What is building restoration?11 March, 2016
Preserving our architecture is of vital importance for the future, not only does it denote key moments and movements in our history, but there are many structures which are arguably too beautiful to let disappear. By preserving our best and most culturally rich buildings, we can reduce the amount of virgin materials used in levelling and rebuilding. In addition to this we can also ensure future generations can enjoy these landmarks for years to come.
So what is building restoration? You’ve probably heard the term but may never have given it much thought. Preventative restoration is what we’ll focus on in this article. This involves trying to protect a building from harm or further damage. There are many different forms of harm which can be dealt to a building, taking a toll on the raw materials used in construction.
Some common ‘agents of decay’ which can impact a building or structure include:
- Radiation and light
- Incorrect temperature or humidity
- Vandalism or physical force
For many of these types of damage, preventative restoration techniques can be used. Since many structures which are exposed to the elements – most commonly weathering or pollution – a preventative method of restoration and renovation is vital. Most types of weathering or decay come from exposure, which means limiting this and protecting surfaces will help keep them in place for longer.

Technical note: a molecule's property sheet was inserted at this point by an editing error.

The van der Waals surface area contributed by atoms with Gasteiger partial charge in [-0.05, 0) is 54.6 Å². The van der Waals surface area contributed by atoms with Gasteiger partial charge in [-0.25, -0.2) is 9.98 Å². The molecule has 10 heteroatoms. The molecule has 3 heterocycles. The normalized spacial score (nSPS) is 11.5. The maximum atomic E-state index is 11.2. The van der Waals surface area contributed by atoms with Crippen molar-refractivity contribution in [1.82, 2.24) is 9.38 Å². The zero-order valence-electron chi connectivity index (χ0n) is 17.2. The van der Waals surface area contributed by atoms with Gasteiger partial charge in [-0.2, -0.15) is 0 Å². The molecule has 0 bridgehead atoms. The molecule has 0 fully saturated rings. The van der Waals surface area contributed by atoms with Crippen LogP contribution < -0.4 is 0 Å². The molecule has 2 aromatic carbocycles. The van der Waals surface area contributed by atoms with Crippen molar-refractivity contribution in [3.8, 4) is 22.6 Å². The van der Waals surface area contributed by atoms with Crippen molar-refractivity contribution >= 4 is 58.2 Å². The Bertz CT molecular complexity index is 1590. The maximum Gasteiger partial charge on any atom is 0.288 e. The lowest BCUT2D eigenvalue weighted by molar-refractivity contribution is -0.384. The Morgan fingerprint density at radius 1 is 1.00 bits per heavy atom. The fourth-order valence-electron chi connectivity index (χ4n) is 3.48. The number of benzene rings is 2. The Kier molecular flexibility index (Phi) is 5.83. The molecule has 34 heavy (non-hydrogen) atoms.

Preventative measures are also great because, even if damage has already been spotted, a preventative coating or protective layer will allow a surface to be preserved for years to come. Many years down the line, new technology or techniques could be developed to better deal with the problem than we have now.
Historic Buildings In London
There is nowhere greater in the world to look at historic architecture at its best. London provides a plethora of iconic landmarks, all of which have been protected and restored to ensure their former glory is still present for us to this day:
The Tower of London – One of the most iconic landmarks in London, the Tower of London was built in 1078 and has had many uses throughout the centuries. Sometimes referred to as The White Tower, this building has seen plenty of restorative work in.
Westminster Abbey – Intricately decorated and suspected to have been built in the year 960, so it’s not surprising that this building has seen plenty of restoration, reconstruction and redevelopment.
St Paul’s Cathedral – Known in the London skyline for its distinctive dome, the site was originally used for a church, but the recognisable structure we know now came about in the 17th Century. Avoiding heavy damage in successive wars, renovation work in the 90s spanned 15 years as one of the largest restoration projects for a UK landmark.
Old Bailey – The original court building has been around since 1585 and had to be rebuilt after the Great Fire of London. Plenty of work has been done to develop this building, which represents the British justice system.
Cleaning & Coatings
At J Radford Group we are dedicated to preserving the best-loved buildings and their features. That’s why we offer a range of services to help you protect your building, including protective coatings and façade cleaning.
Simply contact our team today to discuss your building restoration and protection needs and we’ll be happy to help.This entry was posted in Building Conservation and tagged agents of decay, architecture, building renovation, building restoration, london. Bookmark the permalink. ← Five ways to make your fleet vehicles look and feel new Taking care of your brickwork →